Money makes the world go around. There’s no disputing that fact — between saving for retirement to building up capital for a new home or a college education, there’s no shortage of life decisions that revolve around money.
When it comes to saving habits for baby boomers and millennials, some may be inclined to naturally give the upper hand to the older, experienced and seemingly more wise generation. While this may seem like the best bet, research studies would have us believe otherwise by leaning in the opposite direction.
In terms of making smart finance decisions, TD Ameritrade‘s Next Generation Research study surprisingly found millennials to be the source of solid financial decisions over baby boomers. Typically, millennials are thought of as the self-serving, whiny generation that just wants a participation trophy, but that may not be the case in terms of frugality in saving choices.
When it comes to making decisions about finances, TD Ameritrade’s study concludes millennials’ savings actions to be superior. To be more financially stable like the younger generation, it is suggested that people follow their suit of the following actions: create a budget, set savings goals, ask for help and have flexible retirement expectations.
Regarding creating a budget, apps are being used at an increasing rate to help organize all the various finance transactions, and millennials are ten times more likely to use them than other generations. As such, it shouldn’t be surprising to learn that 80 percent of millennials have a budget in place as opposed to a mere 61 percent of baby boomers. The study found millennials are saving for goals outside of retirement which may contribute to their need to have a handle on finances at a more heightened level.
While baby boomers have the age of 65 set in their minds as the age to retire, this study also showed millennials to be more agile. It was found that 36 percent of millennials see the traditional retirement age as a sign to stop working versus 52 percent of baby boomers. Millennials rather look to saving a specific amount of money to help determine their retirement age. This could mean millennials retire anywhere from age 40 to 75 or beyond depending upon how much is stowed away in their savings accounts.
Breaking Down Millennials Spending
In a LendingTree survey of over 2,000 millennials’ financial habits, there were some surprising findings about this age group to further validate that it’s the generation to financially emulate. It goes to prove that millennials are strategic when it comes to knowing what to spend on and what to save for in the future.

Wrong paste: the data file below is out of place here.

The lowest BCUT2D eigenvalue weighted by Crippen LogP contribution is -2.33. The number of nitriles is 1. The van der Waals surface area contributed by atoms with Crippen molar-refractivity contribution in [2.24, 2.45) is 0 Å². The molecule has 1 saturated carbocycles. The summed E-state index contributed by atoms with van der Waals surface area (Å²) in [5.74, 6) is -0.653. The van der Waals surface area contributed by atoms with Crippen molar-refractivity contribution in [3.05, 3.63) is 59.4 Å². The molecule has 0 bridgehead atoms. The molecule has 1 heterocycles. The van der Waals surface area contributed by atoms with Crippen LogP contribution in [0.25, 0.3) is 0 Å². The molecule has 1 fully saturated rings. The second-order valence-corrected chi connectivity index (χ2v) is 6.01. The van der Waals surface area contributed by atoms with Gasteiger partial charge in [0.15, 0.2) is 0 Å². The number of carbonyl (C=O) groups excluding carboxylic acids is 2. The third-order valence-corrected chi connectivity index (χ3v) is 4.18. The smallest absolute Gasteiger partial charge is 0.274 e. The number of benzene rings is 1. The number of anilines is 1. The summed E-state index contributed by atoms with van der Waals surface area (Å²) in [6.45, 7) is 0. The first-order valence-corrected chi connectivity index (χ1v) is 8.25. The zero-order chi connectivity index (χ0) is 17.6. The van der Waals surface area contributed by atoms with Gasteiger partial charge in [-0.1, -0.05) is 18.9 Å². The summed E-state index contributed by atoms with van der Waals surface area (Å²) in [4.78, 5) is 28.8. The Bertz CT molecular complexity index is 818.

Among the top reasons found for millennials making the move to save their money are: emergency funds, buying homes and traveling. Similar to TD Ameritrade’s study, this reinforces millennials’ desire to have financial goals outside of retirement age. To help bolster this notion, it was found that nearly 66 percent of millennials decide to spend money on experiences rather than spending it on random purchases.
Not surprising, the rate of setting aside money into savings accounts declined as salaries for millennials increased to a higher dollar figure. “When we looked at how often millennials chose to save by their salary range, we found that over 74 percent of those making less than $15,000 a year made sure to put a lot of that money aside. However, as salaries rose, the likelihood of saving dropped. Less than 72 percent of those who made between $15,000 and $30,000 a year made savings a priority. And still fewer – less than 71 percent – of those who earned $31,000 to $50,000 saw the value in saving.”
Given the variety of areas millennials are willing to spend and their access to finance planning tools like apps, today’s financial planning may be a more complex system than what it was for previous generations. Whereas baby boomers were likely raised to save solely for retirement, access to technological advances have helped propel millennials into other modes of thinking when it comes to saving.
Perhaps we will see a move toward baby boomers taking a savings lesson or two from their millennial counterparts further down the line.